As is the tradition every quarter, several key students were spotlighted for excellence through NPS’ various awards and honors. One of the most prestigious, the Monterey Council Navy League Award for Highest Academic Achievement, was presented to Navy Lt. Eric J. Blomberg.

“I am blown away by my selection for the Navy League award,” Blomberg said. “As a nuclear engineer in the Navy, the curriculum in the National Security Affairs department was well outside of what I have worked with and studied for the last 15 years, and I really enjoyed the experience … I will go back to the fleet as a more, well rounded officer,” he added.

Lt. Cmdr Meng Hwee Tan of the Singaporean Navy was selected to receive NPS’ top award for international students.

“I am very honored to receive the Outstanding Academic Achievement Award for International Students. The award is a recognition of my hard work and effort put in over the past 18 months. I would like to thank the MAE (Mechanical and Aerospace Engineering) department for the award nomination.

“Receiving higher education at NPS was a very enriching experience. NPS provided the opportunities to work on real problems and issues related to military aspects,” he continued. “The opportunity to interact with U.S. students as well as other international students has widened my knowledge and network.” Tan added that he enjoyed the pace of life in Monterey, saying he would definitely miss it upon returning home to Singapore.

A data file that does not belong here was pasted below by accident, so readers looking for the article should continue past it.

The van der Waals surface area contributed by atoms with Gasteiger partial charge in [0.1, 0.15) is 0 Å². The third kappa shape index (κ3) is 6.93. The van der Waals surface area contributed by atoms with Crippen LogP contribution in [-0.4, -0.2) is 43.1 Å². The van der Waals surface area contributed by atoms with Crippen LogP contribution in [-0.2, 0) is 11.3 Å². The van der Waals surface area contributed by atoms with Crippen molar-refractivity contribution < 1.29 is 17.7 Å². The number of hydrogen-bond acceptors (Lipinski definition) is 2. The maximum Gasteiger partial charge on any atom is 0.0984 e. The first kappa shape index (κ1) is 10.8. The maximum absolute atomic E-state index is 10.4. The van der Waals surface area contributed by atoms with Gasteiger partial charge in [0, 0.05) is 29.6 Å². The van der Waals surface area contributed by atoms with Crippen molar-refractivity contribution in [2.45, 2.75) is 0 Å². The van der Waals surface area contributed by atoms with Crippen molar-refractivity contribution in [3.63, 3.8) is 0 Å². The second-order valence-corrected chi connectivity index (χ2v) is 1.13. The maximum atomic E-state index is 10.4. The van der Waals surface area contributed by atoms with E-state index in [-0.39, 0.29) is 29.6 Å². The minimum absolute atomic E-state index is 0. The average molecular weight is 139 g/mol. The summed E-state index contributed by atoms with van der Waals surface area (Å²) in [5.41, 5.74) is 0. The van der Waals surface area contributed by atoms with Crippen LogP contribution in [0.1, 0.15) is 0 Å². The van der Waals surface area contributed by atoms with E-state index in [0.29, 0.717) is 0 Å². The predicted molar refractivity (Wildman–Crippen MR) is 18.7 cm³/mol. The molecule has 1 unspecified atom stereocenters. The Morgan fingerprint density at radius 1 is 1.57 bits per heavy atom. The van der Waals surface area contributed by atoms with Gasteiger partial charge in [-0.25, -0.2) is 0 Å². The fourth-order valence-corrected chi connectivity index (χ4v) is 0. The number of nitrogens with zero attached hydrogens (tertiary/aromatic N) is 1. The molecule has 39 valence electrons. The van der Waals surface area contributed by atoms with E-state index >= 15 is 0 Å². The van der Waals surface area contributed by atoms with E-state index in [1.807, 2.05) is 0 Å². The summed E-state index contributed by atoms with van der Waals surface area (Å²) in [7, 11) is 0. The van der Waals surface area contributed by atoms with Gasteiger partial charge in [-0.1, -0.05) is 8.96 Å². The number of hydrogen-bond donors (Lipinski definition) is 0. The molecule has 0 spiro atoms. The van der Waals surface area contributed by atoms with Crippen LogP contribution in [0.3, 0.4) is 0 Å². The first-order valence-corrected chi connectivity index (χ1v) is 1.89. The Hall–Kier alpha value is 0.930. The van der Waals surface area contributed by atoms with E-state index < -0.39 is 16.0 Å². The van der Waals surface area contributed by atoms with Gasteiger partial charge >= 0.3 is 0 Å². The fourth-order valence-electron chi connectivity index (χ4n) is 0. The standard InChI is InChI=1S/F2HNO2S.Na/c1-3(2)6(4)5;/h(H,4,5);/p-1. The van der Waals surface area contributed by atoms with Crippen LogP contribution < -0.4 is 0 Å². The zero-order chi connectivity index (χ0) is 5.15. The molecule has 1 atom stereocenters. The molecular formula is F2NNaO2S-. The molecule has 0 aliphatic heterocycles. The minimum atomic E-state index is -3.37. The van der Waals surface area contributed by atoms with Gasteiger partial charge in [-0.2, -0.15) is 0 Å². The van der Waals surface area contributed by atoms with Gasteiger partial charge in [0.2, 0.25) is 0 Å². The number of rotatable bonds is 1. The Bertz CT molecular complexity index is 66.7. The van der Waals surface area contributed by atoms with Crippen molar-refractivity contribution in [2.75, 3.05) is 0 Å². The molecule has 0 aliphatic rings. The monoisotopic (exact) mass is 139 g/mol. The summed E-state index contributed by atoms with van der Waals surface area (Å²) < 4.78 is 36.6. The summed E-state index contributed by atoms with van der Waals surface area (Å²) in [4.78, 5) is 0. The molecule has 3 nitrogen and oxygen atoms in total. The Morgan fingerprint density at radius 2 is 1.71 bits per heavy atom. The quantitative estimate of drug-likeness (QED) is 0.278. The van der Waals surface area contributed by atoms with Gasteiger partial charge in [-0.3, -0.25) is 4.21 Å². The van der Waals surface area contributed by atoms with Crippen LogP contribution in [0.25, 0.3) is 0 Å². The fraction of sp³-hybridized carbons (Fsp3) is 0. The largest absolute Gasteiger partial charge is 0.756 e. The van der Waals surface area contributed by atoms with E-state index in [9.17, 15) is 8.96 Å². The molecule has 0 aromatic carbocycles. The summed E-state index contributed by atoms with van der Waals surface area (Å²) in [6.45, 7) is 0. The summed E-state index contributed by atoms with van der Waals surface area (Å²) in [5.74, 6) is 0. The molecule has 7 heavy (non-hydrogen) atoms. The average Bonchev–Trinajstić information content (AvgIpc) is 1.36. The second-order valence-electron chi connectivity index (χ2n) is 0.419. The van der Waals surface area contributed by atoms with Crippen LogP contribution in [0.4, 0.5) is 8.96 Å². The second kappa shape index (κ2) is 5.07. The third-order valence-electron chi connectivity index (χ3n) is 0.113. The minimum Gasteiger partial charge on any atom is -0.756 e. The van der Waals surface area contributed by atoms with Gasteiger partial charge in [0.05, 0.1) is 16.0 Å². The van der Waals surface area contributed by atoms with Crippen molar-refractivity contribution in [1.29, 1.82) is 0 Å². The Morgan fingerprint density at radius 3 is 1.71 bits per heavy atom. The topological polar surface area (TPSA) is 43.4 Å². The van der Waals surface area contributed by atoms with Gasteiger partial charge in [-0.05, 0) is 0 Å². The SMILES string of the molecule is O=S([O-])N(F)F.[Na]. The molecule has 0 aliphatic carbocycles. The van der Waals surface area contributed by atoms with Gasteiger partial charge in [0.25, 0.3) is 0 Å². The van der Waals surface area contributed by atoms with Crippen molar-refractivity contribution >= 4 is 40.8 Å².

Part of the graduating class also included something of a rarity in NPS’ commencements, as Navy Capt. Bryan S. Lopez, Executive Officer (XO) of Space and Naval Warfare (SPAWAR) Systems Center Pacific, walked with this quarter’s class to receive his Executive Master of Business Administration (EMBA) degree.

“I feel humbled to have been part of the experience, and to be able to come back and do this and be part of the Executive MBA, it is phenomenal,” he said.

Lopez was already familiar with NPS, graduating from the university as a Lt. a decade prior with a master’s degree in Electrical Engineering. He had high praise for the experience, noting that the Executive MBA was a perfect fit to the type of work he performs daily as the XO at a major Naval systems center.

“It’s all about operational procurement, money, manpower and cost schedule type of performance stuff … This will continue to help me with whatever I do in the rest of my career,” he said. “At this point in my career, I’m not sitting down there working with engineering design teams. You’re managing the big picture. It’s budget, money and manpower, and if there’s a follow on tour in Washington, that’s where most of us end up some day,” he remarked.

And in spite of the unique experience Lopez’ second time around at NPS provided, he admits the campus also brought back some old memories. “It is nostalgic to be here 10 years later, as I remember being here as a Lt. and standing outside Root Hall … standing here again, it is just like a flashback,” he added.

A total of 307 students graduated during the Winter quarter, earning 308 degrees. The graduating class was composed of 196 military, 81 civilians and 30 international students.

Posted April 17, 2012

 
Navy Capt. Bryan S. Lopez, Executive Officer at Space and Naval Warfare Systems Center Pacific, was one of this quarter’s more senior graduates, receiving an Executive Master of Business Administration degree. It was actually his second degree from NPS, Lopez graduated a decade prior as a Lt. from the Electrical Engineering curriculum.